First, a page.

3. The amount of upcharging is ridiculous, especially when you see the countries that are getting the short end of the stick. I went to Cambodia and bought several pants for $5 each, and have seen the save pants in the US and online for no less than $30 a pair. It’s really eye opening.

  4. I’ve seen similar things abroad, where they’ve gotten it from China and sell at a higher price. I probably would do something similar and buy a load of light items and sell them on my return for more than I paid. Easier on items from the east as it converts so cheaply to euros, gbp, and us dollars!

    • yeah it’s crazy. My family lives in Boulder, CO, which has a large Nepali immigrant population. There are these little import shops all over, selling singing bowls for $100 when I was buying them for $5 on the streets of Thamel. Prayer flags for $15 when I could buy them for $1, etc. Really made me wish I had brought back more stuff, lol.

  5. Do vendors have expenses when they travel afar to buy something for a dollar? Are there taxes? Wouldn’t someone going to Nepal, for example, want to buy as much as they could to cover the cost of the trip? Wouldn’t they have to pay for shipping? Just curious. Sorry for all the questions. I’m that student teachers hated–always asking questions, especially “WHY?” I’m not a business-minded person. While I’m here, I really like the intention for your blog–to live an interesting life.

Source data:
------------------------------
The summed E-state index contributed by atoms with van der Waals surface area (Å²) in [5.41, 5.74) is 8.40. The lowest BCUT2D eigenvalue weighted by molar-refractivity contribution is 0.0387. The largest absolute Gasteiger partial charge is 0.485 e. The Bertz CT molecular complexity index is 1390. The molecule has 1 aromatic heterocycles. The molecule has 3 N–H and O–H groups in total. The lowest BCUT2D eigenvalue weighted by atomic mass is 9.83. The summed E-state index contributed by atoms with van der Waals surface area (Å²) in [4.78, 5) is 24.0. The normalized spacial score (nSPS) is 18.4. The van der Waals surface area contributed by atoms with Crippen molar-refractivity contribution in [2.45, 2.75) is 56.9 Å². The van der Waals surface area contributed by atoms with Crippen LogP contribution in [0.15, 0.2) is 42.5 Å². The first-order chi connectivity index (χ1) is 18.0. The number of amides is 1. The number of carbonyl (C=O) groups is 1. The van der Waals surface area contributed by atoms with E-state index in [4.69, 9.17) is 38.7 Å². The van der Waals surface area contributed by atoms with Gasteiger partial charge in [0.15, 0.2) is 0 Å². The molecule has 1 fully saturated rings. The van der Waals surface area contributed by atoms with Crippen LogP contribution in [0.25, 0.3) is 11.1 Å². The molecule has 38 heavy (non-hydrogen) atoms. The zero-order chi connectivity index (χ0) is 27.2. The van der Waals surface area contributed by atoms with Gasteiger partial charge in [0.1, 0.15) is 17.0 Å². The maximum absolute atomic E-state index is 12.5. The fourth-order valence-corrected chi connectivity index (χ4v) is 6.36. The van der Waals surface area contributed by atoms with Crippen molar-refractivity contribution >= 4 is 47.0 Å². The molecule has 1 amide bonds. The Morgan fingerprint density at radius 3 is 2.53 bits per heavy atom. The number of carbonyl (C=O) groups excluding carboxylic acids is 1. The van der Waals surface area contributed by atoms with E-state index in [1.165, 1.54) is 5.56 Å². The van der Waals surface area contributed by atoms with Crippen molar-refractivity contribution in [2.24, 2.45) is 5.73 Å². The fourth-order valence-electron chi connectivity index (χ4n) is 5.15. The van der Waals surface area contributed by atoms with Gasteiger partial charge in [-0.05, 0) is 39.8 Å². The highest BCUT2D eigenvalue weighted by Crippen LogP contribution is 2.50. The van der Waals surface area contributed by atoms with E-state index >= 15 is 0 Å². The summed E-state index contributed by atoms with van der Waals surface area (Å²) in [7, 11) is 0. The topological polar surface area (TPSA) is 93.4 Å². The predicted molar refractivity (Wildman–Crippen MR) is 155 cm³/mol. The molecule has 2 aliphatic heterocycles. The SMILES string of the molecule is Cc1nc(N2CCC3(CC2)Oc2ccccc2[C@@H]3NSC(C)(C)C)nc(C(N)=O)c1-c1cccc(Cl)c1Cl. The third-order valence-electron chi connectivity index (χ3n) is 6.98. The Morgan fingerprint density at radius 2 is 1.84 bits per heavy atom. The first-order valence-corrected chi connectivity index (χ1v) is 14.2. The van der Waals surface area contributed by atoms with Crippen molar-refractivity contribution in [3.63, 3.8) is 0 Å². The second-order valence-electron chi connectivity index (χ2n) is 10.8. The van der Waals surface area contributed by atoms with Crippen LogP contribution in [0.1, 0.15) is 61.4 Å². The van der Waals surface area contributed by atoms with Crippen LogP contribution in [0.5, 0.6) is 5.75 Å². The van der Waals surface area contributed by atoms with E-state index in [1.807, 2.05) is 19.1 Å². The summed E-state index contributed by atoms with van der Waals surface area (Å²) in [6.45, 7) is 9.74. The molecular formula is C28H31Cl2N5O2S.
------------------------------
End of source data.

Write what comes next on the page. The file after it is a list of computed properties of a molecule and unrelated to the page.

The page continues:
• Yeah, there would be added expenses when conducting international business like this, of course. Tickets, taxes, and import fees all subtract from the profit I’m sure. But with such a large profit margin available, those travel costs are easily covered by moving a sufficiently large volume of product.

      • Thanks for your reply. I raised the issues because in this isolated, rural mountain community, a couple who had a small import shop traveled to many different countries to bring back a small suitcase of things for their store–scarves, fabric, etc. I can’t imagine how they were able to afford it when the rental business space is so high here.